An Ottawa police detective who gives sexual harassment sensitivity training to taxi drivers could use some lessons herself, according to a chorus of voices yesterday who say the officer made remarks that were culturally insensitive.
In an interview published yesterday in the Citizen, Det. Theresa Kelm said part of the function of the training course was to explain to drivers what constituted acceptable behaviour toward women in Canada and what types of actions or remarks crossed the line into harassment or assault.
“Some of this behaviour may be acceptable in the countries they are from,” Det. Kelm said. “Our message to them is that it’s not acceptable here, and it won’t be tolerated.”
The comment was made in a story about a cab driver who was convicted of sexually assaulting a female passenger, the third of its kind in the Ottawa area in the past year.
Yousef Al Mezel, president of the union that represents Ottawa taxi drivers, said the detective’s remark was unfair to drivers. “It’s a racist comment from the detective,” he said.
The comment implied Canadian culture was superior to that of other countries in terms of attitude toward women, said Mr. Al Mezel.
“It’s not allowed in Canada. It’s not allowed in other countries,” said Mr. Al Mezel, who came to Canada from Kuwait 18 years ago.
Ottawa Councillor Eli El-Chantiri, who sits on the city’s taxi advisory committee, agreed with the union leader.
Mr. El-Chantiri, who came to Canada from Lebanon 30 years ago, said he has never heard of any culture in which it is “acceptable” to treat women “like a piece of meat.” He said that when he was a boy, the message was the opposite.
“That’s the way we were brought up, to respect the elderly and the female.”
Yesterday, police Staff Sgt. Monique Ackland said the idea that in some countries disrespect of women is acceptable “does not reflect the views of the Ottawa Police Service. . . Any unwanted words or actions are inappropriate, no matter who you are, and this is taken very seriously by the Ottawa Police Service.”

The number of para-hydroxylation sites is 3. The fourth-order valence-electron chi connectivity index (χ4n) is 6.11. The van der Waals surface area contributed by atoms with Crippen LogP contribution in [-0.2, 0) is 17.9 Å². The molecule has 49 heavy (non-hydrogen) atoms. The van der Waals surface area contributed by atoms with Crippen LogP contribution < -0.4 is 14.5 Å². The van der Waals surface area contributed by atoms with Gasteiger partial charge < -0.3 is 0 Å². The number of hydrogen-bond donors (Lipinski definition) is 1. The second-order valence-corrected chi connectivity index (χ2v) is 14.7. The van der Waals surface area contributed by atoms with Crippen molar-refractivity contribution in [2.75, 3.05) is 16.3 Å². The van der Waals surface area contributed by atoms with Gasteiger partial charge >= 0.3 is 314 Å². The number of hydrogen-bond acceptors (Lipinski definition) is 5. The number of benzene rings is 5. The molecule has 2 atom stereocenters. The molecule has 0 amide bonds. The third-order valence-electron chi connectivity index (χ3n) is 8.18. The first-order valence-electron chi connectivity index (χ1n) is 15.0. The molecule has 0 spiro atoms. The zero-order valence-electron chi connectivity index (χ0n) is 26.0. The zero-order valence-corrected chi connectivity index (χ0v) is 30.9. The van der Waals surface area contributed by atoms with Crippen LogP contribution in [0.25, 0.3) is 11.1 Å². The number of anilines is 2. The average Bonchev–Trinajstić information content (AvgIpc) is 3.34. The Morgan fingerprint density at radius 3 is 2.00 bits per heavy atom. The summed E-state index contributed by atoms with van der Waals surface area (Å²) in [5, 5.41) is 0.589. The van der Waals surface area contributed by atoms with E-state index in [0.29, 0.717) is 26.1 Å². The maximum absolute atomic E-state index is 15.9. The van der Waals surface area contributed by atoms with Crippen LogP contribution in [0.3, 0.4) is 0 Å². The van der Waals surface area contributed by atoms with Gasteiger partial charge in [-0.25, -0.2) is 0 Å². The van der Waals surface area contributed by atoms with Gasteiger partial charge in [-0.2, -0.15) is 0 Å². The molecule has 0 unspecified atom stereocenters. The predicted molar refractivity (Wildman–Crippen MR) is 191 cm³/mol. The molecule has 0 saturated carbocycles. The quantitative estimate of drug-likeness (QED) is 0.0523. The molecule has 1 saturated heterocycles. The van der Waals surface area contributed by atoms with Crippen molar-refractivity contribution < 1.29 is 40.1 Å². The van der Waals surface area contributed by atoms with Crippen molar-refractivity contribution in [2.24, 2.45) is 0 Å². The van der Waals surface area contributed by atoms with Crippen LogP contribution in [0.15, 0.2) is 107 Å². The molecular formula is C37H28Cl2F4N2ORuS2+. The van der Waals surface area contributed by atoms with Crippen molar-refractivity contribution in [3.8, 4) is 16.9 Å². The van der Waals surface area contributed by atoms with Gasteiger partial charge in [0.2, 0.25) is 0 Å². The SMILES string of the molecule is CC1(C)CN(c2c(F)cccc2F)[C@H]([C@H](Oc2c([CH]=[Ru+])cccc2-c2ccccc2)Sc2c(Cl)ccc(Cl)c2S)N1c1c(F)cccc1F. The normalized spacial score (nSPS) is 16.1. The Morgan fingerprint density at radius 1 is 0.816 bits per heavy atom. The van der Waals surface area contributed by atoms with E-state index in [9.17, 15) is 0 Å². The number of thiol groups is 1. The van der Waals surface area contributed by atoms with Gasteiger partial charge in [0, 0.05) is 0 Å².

Meanwhile, when Canada’s Foreign Affairs website offers advice to female travellers, it warns Middle Eastern countries can be a particular hazard.
“Unescorted women are vulnerable to sexual harassment and verbal abuse,” the website says in the travel report on Egypt. “Physical and verbal harassment of women is a problem,” the report adds about Kuwait.
Foreign affairs also publishes a travel guide for women, called Her Own Way, which explains “female travellers are directly affected by the religious and societal beliefs of the countries they visit.”
It says that in some countries—although it does not spell out which—a differentiation is made by men between women who dress or behave conservatively and those who don’t.
“Understand that, in some parts of the world, ‘respectable’ women don’t go out alone in the evening. In these places, a flagrant rejection of this custom could very well put you in jeopardy.”
Andre Lemay, a spokesman for Foreign Affairs, said the department isn’t looking to offend anyone, but sometimes there is a “reality” that needs to be explained.
“Our job is to protect Canadians,” he said.